The Message From The Australian Front Is Uranium Is Looking More Attractive: Patersons' Simon Tonkin

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Australia has a lock on a significant portion of the world's uranium reserves. Patersons Securities' Simon Tonkin is the go-to man for analyzing the Australian energy markets. In this interview with The Energy Report, Tonkin tells us how the uranium investment space works—and which junior explorers in Australia, Africa and North America look attractive as the price of yellowcake continues to stabilize.

Uranium mine

The Energy Report: Surprisingly, Simon, you are predicting a shortfall in the international uranium supply over the next couple of years. Where does Japan fit in from your vantage point in Australia?

Simon Tonkin: With the Japanese reactors idle, people are concerned about what will happen to its idled reactor fuel stockpile. Not to worry: the Japanese material is stored in a different form than U3O8, and it is specifically configured for use in the Japanese reactors. Selling off the stockpile would require significant investment in down blending. We do not see a risk of Japan divesting its uranium stockpile in the near term. And by the time that might become an option, the Japanese reactors will certainly have restarted.

TER: Is China an increasingly important demand factor for uranium?

ST: China is securing supply all around the world because it plans to cap carbon emissions by 2030. Capping pollution will require replacing coal generation with nuclear energy reactors and renewable sources. Without a doubt, China is the most important factor driving demand—and that simple fact is reason enough to buy cheap stock in Australia-based uranium miners. However, investors need to be selective and cautious as there are numerous junior uranium companies that require further funding.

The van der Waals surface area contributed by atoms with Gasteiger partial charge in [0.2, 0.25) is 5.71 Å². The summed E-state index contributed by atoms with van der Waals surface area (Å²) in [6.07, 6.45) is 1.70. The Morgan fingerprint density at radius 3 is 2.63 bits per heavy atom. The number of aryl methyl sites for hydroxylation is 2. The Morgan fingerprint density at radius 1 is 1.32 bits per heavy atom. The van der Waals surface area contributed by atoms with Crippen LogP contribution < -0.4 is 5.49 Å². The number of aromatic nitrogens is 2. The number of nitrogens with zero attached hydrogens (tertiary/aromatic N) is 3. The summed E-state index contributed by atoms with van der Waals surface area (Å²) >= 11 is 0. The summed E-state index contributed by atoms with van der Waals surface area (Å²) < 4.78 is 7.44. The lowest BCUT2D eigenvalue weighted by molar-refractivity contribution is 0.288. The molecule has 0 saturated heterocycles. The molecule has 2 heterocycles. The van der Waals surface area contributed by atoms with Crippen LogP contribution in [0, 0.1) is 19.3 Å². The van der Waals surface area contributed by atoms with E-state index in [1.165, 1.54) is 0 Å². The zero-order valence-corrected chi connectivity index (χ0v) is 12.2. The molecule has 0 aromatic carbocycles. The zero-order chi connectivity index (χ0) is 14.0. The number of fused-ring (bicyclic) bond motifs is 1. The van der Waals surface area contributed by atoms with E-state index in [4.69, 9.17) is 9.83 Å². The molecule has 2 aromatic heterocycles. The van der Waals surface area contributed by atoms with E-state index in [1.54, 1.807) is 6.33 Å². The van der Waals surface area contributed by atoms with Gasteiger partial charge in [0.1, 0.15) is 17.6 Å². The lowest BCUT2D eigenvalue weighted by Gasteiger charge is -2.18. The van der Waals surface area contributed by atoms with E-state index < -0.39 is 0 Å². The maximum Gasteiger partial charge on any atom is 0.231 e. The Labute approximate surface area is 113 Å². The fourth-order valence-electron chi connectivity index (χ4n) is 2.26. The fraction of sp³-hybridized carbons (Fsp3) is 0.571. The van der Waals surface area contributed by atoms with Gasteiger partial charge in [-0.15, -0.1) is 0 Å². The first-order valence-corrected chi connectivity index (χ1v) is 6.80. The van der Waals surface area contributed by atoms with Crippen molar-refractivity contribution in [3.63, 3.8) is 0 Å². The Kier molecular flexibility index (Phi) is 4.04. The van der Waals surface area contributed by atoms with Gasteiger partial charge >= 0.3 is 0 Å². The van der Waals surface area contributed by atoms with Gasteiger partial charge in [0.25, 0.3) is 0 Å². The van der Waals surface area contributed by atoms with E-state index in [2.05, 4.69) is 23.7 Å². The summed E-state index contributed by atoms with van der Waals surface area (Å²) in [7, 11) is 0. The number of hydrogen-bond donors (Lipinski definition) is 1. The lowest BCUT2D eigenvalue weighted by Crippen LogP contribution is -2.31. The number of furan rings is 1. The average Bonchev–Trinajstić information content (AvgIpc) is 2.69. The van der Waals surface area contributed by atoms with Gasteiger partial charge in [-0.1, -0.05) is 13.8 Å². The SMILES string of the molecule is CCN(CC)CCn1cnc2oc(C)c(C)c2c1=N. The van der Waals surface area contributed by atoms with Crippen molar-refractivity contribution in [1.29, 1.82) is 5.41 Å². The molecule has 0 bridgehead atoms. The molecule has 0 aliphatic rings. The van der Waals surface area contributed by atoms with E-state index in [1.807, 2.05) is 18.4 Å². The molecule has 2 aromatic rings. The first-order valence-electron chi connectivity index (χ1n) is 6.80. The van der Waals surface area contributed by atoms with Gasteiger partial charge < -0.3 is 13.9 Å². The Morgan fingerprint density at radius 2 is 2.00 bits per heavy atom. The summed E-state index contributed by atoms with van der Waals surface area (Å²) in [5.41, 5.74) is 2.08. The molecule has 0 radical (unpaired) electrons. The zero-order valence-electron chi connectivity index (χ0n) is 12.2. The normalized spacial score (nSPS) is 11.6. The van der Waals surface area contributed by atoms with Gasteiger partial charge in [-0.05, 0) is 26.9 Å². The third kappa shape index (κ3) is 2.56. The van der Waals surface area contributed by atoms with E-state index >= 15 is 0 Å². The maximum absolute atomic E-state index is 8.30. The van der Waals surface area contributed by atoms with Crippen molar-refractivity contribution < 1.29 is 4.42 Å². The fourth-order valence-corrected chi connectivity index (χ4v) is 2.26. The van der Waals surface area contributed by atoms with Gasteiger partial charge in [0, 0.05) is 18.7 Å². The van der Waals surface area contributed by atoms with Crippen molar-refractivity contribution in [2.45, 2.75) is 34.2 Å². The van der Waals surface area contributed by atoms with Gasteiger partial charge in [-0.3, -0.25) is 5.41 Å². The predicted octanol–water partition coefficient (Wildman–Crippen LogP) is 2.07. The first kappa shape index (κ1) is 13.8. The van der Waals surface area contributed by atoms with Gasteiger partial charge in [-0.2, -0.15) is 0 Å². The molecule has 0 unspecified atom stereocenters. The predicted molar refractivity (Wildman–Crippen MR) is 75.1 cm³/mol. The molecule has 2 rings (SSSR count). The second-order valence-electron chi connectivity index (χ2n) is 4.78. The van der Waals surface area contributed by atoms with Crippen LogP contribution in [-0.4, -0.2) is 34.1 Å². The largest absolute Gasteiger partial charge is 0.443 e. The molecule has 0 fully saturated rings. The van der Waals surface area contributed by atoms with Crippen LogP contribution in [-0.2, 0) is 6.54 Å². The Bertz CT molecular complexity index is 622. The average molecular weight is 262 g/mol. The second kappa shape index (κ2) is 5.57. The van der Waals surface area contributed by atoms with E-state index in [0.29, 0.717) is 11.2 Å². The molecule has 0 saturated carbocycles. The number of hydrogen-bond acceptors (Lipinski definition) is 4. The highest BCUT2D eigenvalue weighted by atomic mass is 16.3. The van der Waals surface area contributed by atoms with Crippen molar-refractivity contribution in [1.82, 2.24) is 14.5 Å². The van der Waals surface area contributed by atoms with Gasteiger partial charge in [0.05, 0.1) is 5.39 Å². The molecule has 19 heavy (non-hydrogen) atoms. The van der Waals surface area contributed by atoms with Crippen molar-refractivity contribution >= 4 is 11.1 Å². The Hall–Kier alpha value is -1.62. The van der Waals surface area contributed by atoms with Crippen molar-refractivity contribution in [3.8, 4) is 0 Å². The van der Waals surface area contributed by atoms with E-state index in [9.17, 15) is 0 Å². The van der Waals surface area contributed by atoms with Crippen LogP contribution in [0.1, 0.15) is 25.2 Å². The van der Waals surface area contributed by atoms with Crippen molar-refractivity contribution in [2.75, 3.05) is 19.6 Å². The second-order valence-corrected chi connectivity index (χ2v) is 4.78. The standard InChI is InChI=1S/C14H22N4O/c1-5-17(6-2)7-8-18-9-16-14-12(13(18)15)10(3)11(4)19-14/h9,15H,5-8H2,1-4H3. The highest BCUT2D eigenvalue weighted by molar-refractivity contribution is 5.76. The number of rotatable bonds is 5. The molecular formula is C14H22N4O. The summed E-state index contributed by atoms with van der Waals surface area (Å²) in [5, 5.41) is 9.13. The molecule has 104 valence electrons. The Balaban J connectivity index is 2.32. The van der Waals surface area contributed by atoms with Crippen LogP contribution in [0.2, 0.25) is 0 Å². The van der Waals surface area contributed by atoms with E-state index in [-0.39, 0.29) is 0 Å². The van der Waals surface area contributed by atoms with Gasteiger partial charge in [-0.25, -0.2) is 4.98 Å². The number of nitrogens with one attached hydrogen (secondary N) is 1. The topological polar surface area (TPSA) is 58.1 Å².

TER: Is there a disconnect between the price of the commodity and the equities?

ST: The uranium price has gone up 40% and is trading around the US$40 per pound (US$40/lb) mark. The equities have gone down 10%. The reason for that disparity is market sentiment. People do not believe that the price will continue to rise. Consequently, a lot of uranium companies are being starved of the capital to continue exploration and development. Now the Chinese are riding in with ready cash.

For example, the Chinese are circling Paladin Energy Ltd. (PDN:TSX; PDN:ASX) with China Investment Corporation (CIC) recently funding US$50 million (US$50M) in convertible notes, Chinese-related investment group HOPU Clean Energy taking a 15% stake in Paladin and China National Nuclear Corp. (CNNC) taking a 25% stake in Langer Heinrich. Paladin operates the Langer Heinrich uranium mine in Namibia, but its debt exposure is an issue with an estimated US$789M in debt and cash close to US$480M. A convertible note of US$300M is due to be repaid in November 2015, which should not be a problem. There is a second convertible note due in 2017 that could need further funding as Paladin is unprofitable at current uranium prices. We calculate between now and 2020, Paladin needs a uranium price of about US$60 to US$65/lb to pay back all of its current debt. As prices continue to stabilize, Paladin should return to profitability.

TER: How low can the price sink before the typical uranium company can no longer do business?

ST: A lot of companies, not just Paladin, are operating at a loss. But the uranium price appears to be stabilizing at US$40/lb. That will likely be the base price going forward. The key short-term catalyst is the Japanese reactor restarts. We should see a couple of them go back on-line by mid-year. With Chinese reactor builds being the key growth area for uranium demand, further announcements on additional reactor builds would be a key catalyst for the uranium market.

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1) Peter Byrne conducted this interview for Streetwise Reports LLC, publisher of The Gold Report, The Energy Report, The Life Sciences Report and The Mining Report, and provides ...

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